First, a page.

Bronx boxer Steven Martinez drops SD to Jersey's Denis Douglin

January, 6, 2012
1/06/12
10:31
PM ET
“Da Momma’s Boy” had his mom smiling from ringpost to ringpost, as Denis Douglin got the better of Steven Martinez in the opening bout of ESPN’s “Friday Night Fights” Season 15.

The judges saw it 77-75 (Douglin), 77-75 (Martinez) and 77-75 (Douglin) in a super-tight contest which on paper looked like a pick ‘em fight, and played out that way at Mallory Square in Key West, Fla., and on ESPN2.

Message board wiseguys might well say that Douglin, trained by his mother Saphya, enjoyed the Haymon edge when it came time to score the bout; he is managed by the all-powerful Al Haymon, and critics will say that was in the back of the mind of the two men who scored it for the victor.

Douglin (13-1 entering; living in Marlboro, N.J., born in Brooklyn; age 23) and Martinez (11-0 entering; from the Bronx; age 21) fought at the junior middleweight class.

Douglin explained pre-fight that the training arrangement works because unlike a situation when a dad trains a son, she isn’t living vicariously through him.

In the first, the leather was swapped from the start. The lefty Douglin threw them a bit straighter and may have taken the frame. He landed four more blows than his foe, according to CompuBox.

In the second, Douglin ate a lead right to the head and then a right to the body and he didn’t care for it with a minute to go. He was the busier man, but Martinez may have made up for that with his power edge.

In the third, Douglin continued to move, so Martinez couldn’t launch his heavy thunder as easily. The Bronx fighter tends to drop his hands and leave himself open in a glaring manner, and Douglin found him a few times. Martinez went lefty and ate a shot right before the bell, so he ended that experiment.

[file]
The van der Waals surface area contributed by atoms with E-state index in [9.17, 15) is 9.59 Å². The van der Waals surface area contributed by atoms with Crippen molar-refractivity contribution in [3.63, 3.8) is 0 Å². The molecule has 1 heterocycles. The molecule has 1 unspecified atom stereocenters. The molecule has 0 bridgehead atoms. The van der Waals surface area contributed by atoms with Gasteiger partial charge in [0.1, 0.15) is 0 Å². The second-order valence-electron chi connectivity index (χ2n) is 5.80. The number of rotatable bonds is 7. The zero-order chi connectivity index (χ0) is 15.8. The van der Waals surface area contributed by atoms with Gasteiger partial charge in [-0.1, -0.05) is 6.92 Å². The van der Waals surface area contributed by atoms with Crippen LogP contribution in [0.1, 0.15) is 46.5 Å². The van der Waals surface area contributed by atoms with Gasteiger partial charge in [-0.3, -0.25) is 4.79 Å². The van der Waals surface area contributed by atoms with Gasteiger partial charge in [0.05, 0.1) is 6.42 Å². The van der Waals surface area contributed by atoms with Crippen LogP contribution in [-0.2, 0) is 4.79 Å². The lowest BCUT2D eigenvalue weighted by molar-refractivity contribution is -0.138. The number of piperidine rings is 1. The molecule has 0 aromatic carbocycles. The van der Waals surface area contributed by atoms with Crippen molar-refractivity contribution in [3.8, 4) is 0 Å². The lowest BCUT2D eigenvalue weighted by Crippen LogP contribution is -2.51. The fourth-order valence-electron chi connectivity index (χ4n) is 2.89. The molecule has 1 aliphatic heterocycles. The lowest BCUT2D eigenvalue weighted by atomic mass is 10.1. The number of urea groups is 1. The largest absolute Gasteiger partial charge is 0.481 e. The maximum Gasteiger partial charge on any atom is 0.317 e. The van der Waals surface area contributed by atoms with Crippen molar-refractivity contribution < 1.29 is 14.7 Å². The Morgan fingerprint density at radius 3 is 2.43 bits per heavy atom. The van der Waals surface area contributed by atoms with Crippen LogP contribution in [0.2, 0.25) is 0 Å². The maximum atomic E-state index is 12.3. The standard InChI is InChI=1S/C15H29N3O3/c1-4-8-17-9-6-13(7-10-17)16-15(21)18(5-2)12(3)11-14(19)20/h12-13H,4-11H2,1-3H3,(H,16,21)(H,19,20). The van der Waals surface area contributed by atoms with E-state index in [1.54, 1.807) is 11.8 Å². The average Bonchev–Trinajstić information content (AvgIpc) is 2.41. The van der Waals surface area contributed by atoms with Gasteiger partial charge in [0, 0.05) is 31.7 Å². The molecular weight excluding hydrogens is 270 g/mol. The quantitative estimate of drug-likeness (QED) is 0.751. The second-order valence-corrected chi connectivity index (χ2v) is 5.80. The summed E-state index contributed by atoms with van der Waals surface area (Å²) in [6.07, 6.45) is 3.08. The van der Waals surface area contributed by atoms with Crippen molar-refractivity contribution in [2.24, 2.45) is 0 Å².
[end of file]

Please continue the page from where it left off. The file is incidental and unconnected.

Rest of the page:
In the fourth, analyst Teddy Atlas said that Martinez looked predictable, and too often did things the same way. He also, Atlas said, tends to back straight up. Douglin’s trainer-mom told him not to overthrow, to throw shorter punches, and to throw and not leave his hand out there and wait for a receipt. All solid advice…

In the fifth, Douglin looked to be first, looked to get his hands on his foe first. Martinez wanted to land that heavy metal, but too often, Douglin saw it coming. Atlas had it 38-38 through four. Douglin landed a clean left at the bell, at the end of another tight round.

In the sixth, Martinez looked to be the aggressor, looked to track down the mover Douglin. Atlas suggested he go to the body to slow Douglin down. Atlas said earlier that he could see Douglin having success and then bam! seeing an anvil dropped on his head. There were now two rounds left for Martinez to drop the anvil.

In the seventh, Martinez landed a clean left hook that made the crowd exclaim, but Douglin’s chin held. His only loss was a stoppage so that was a question mark coming in. After the round, Douglin’s mom told him to keep it tight. “Really? Really?” she asked, as she tried to motivate him to finish strong. Atlas saw it 68-65 for Martinez after seven.

In the eighth and final round, both men fought the last one like it should be fought. I had no idea how the judges would see it.

Douglin went 152-555, while Martinez was 195-715. Atlas liked Martinez by two points.
Michael Woods, a member of the board of the Boxing Writers Association of America, has been covering boxing since 1991. He writes about boxing for ESPN The Magazine and is the news editor for TheSweetScience.com.

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